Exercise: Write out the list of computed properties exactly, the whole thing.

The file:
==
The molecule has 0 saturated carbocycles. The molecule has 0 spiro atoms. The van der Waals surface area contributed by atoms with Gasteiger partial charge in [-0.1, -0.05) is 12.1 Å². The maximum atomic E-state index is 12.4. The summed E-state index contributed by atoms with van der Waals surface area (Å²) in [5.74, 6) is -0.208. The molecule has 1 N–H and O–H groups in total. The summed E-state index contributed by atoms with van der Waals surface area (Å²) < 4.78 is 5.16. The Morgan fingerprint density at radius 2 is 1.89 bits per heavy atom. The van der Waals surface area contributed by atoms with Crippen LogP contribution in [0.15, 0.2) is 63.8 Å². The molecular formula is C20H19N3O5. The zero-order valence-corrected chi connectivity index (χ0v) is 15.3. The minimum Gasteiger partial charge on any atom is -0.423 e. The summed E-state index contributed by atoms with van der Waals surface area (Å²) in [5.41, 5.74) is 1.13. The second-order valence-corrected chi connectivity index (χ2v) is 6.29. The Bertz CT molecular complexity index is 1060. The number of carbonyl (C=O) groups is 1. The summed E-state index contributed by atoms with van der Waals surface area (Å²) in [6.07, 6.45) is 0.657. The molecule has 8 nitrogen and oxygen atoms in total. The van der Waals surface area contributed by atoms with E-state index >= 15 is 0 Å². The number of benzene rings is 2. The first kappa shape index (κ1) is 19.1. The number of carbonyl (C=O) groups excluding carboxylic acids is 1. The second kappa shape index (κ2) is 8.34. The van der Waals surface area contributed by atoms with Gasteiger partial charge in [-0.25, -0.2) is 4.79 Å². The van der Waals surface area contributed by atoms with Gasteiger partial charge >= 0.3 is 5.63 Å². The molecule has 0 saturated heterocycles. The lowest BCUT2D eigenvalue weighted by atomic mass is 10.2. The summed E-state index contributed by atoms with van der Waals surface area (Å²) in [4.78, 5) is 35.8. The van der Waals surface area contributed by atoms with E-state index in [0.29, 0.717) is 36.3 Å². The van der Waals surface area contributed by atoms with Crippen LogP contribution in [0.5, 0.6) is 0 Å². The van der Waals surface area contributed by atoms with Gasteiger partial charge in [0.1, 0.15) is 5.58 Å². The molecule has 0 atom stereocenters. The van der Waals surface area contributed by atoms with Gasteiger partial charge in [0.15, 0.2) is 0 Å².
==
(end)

The molecule has 0 saturated carbocycles. The molecule has 0 spiro atoms. The van der Waals surface area contributed by atoms with Gasteiger partial charge in [-0.1, -0.05) is 12.1 Å². The maximum atomic E-state index is 12.4. The summed E-state index contributed by atoms with van der Waals surface area (Å²) in [5.74, 6) is -0.208. The molecule has 1 N–H and O–H groups in total. The summed E-state index contributed by atoms with van der Waals surface area (Å²) < 4.78 is 5.16. The Morgan fingerprint density at radius 2 is 1.89 bits per heavy atom. The van der Waals surface area contributed by atoms with Crippen LogP contribution in [0.15, 0.2) is 63.8 Å². The molecular formula is C20H19N3O5. The zero-order valence-corrected chi connectivity index (χ0v) is 15.3. The minimum Gasteiger partial charge on any atom is -0.423 e. The summed E-state index contributed by atoms with van der Waals surface area (Å²) in [5.41, 5.74) is 1.13. The second-order valence-corrected chi connectivity index (χ2v) is 6.29. The Bertz CT molecular complexity index is 1060. The number of carbonyl (C=O) groups is 1. The summed E-state index contributed by atoms with van der Waals surface area (Å²) in [6.07, 6.45) is 0.657. The molecule has 8 nitrogen and oxygen atoms in total. The van der Waals surface area contributed by atoms with E-state index >= 15 is 0 Å². The number of benzene rings is 2. The first kappa shape index (κ1) is 19.1. The number of carbonyl (C=O) groups excluding carboxylic acids is 1. The second kappa shape index (κ2) is 8.34. The van der Waals surface area contributed by atoms with Gasteiger partial charge in [-0.25, -0.2) is 4.79 Å². The van der Waals surface area contributed by atoms with Gasteiger partial charge >= 0.3 is 5.63 Å². The molecule has 0 saturated heterocycles. The lowest BCUT2D eigenvalue weighted by atomic mass is 10.2. The summed E-state index contributed by atoms with van der Waals surface area (Å²) in [4.78, 5) is 35.8. The van der Waals surface area contributed by atoms with E-state index in [0.29, 0.717) is 36.3 Å². The van der Waals surface area contributed by atoms with Crippen LogP contribution in [0.5, 0.6) is 0 Å². The van der Waals surface area contributed by atoms with Gasteiger partial charge in [0.1, 0.15) is 5.58 Å². The molecule has 0 atom stereocenters. The van der Waals surface area contributed by atoms with Gasteiger partial charge in [0.15, 0.2) is 0 Å².